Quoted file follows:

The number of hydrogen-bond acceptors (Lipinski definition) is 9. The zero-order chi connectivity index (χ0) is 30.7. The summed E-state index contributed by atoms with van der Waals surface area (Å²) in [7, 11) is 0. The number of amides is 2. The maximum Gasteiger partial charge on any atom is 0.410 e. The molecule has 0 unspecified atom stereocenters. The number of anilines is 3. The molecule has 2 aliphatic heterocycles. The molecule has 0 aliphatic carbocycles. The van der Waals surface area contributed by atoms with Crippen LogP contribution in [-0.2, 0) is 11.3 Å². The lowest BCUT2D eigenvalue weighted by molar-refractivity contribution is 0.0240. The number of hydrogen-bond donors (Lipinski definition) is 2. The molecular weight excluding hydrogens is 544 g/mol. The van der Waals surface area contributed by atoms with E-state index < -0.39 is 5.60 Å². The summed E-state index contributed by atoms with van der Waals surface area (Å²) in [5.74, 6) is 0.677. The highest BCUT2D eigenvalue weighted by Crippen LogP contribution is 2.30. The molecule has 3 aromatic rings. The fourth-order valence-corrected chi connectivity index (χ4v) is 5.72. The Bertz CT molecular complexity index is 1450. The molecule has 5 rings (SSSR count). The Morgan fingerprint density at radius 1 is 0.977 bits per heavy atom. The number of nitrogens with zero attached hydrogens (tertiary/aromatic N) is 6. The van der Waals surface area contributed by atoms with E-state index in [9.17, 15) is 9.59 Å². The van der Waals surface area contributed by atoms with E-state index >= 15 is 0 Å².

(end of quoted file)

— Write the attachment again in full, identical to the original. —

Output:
The number of hydrogen-bond acceptors (Lipinski definition) is 9. The zero-order chi connectivity index (χ0) is 30.7. The summed E-state index contributed by atoms with van der Waals surface area (Å²) in [7, 11) is 0. The number of amides is 2. The maximum Gasteiger partial charge on any atom is 0.410 e. The molecule has 0 unspecified atom stereocenters. The number of anilines is 3. The molecule has 2 aliphatic heterocycles. The molecule has 0 aliphatic carbocycles. The van der Waals surface area contributed by atoms with Crippen LogP contribution in [-0.2, 0) is 11.3 Å². The lowest BCUT2D eigenvalue weighted by molar-refractivity contribution is 0.0240. The number of hydrogen-bond donors (Lipinski definition) is 2. The molecular weight excluding hydrogens is 544 g/mol. The van der Waals surface area contributed by atoms with E-state index < -0.39 is 5.60 Å². The summed E-state index contributed by atoms with van der Waals surface area (Å²) in [5.74, 6) is 0.677. The highest BCUT2D eigenvalue weighted by Crippen LogP contribution is 2.30. The molecule has 3 aromatic rings. The fourth-order valence-corrected chi connectivity index (χ4v) is 5.72. The Bertz CT molecular complexity index is 1450. The molecule has 5 rings (SSSR count). The Morgan fingerprint density at radius 1 is 0.977 bits per heavy atom. The number of nitrogens with zero attached hydrogens (tertiary/aromatic N) is 6. The van der Waals surface area contributed by atoms with E-state index in [9.17, 15) is 9.59 Å². The van der Waals surface area contributed by atoms with E-state index >= 15 is 0 Å².